Queen’s University at Kingston (commonly shortened to Queen’s University or Queen’s) is a public research university located in Kingston, Ontario, Canada. Founded on 16 October 1841 via a royal charter issued by Queen Victoria, the university predates the founding of Canada by 26 years. Queen’s holds more than 1,400 hectares (3,500 acres) of land throughout Ontario and owns Herstmonceux Castle in East Sussex, England. Queen’s is organized into ten undergraduate, graduate and professional faculties and schools.
The Church of Scotland established Queen’s College in 1841 with a royal charter from Queen Victoria. The first classes, intended to prepare students for the ministry, were held on March 7, 1842 with 13 students and two professors. Queen’s was the first university west of the maritime provinces to admit women, and to form a student government. In 1883, a women’s college for medical education affiliated with Queen’s University was established. In 1888, Queen’s University began offering extension courses, becoming the first Canadian university to do so. In 1912, Queen’s secularized and changed to its present legal name.
Queen’s University is highly-ranked in Canada for student experience, taking an inclusive approach and offering learning beyond the classroom; this experience includes the most clubs per capita of any Canadian University as well as a robust international exchange program with more than 220 partners.
Queen’s research-intensive environment and interdisciplinary program offerings provide students with the comprehensive and nimble skills required in today’s competitive and evolving workforce with 91% of Queen’s grads employed within six months after graduation.
Bolstered by the outstanding reputations of its scholars and researchers — including 2015 Nobel Prize winner Arthur B. McDonald — a Queen’s education can provide unparalleled access to careers and personal development opportunities around the world. With particular academic strengths in physics, cancer research, geo-engineering, data analytics, and social sciences like surveillance studies and mental health, the university sets graduates up for excellence across disciplines.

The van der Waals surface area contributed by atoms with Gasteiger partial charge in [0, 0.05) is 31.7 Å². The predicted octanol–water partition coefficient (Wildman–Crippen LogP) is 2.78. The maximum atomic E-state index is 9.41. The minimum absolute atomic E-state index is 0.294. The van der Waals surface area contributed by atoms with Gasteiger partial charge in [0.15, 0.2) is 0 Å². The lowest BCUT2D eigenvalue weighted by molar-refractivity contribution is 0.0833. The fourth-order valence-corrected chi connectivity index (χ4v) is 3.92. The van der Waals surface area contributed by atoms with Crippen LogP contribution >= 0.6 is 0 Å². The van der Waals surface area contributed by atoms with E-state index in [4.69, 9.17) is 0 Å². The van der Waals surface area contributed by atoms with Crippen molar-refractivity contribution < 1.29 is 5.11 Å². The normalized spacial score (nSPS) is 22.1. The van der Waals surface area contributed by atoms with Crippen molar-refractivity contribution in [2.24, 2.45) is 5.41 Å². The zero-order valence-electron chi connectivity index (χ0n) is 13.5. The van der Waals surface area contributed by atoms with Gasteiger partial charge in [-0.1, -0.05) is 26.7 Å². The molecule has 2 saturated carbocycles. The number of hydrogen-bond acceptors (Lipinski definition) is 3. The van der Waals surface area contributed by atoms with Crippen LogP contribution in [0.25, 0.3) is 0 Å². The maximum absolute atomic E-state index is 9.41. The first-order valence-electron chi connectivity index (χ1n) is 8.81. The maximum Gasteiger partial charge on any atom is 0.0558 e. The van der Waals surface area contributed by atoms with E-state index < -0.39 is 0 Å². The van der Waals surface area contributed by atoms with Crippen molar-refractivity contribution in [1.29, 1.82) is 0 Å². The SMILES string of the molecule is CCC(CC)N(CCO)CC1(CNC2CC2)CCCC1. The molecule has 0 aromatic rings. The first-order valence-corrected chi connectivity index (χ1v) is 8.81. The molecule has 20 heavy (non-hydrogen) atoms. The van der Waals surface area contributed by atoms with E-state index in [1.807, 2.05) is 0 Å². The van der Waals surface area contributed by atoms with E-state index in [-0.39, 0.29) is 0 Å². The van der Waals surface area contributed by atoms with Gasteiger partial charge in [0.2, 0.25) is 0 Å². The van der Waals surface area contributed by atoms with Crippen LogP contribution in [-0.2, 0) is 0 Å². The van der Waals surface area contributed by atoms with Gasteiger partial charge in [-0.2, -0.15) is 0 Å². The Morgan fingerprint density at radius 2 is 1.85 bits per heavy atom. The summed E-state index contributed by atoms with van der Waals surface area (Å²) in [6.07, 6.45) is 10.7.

Home to more than 24,000 students, Queen’s boasts an undergraduate graduation rate of 93%, diverse learning opportunities, a broad range of students services and supports, unmistakable school spirit, and a tight-knit global network of 159,000 alumni in 153 countries. Ultimately, to graduate from Queen’s University is to join an international community of lifelong learners and accomplished leaders.
Queen’s varsity athletics teams, known as the Golden Gaels, compete in the Ontario University Athletics conference of U SPORTS Canada.
Since graduating in 1973, Jeff has maintained a close relationship with his “alma mater”. While working in the Chicago area from 1984-88. he helped found the Queen’s University Midwest Alumni branch and was its inaugural Treasurer. During that time the branch hosted Principal David Smith and his wife Mary as the guest speaker for the Chicago Canadian Universities Dinner, and CFL and NFL Coaching great, Bud Grant, at a Grey Cup viewing.
Jeff subsequently served on the Queen’s University Board of Trustees and its Advancement and Nominating Committees, the Joint Board and Senate Principal’s Review Committee, and the Queen’s Centre Executive Committee. He was the alumni representative on the Queen’s University Council on Athletics, and also served on the Queen’s Alumni Association Board, and the University Council. For his service to the Alumni Association, he was honoured with the Herb Hamilton Award in 2005.
Since 2001, Jeff has been the primary photographer for the Queen’s Golden Gaels football team, and has shot numerous other Queen’s athletics teams. His Queen’s sports photos can be viewed at Sports Photos Eh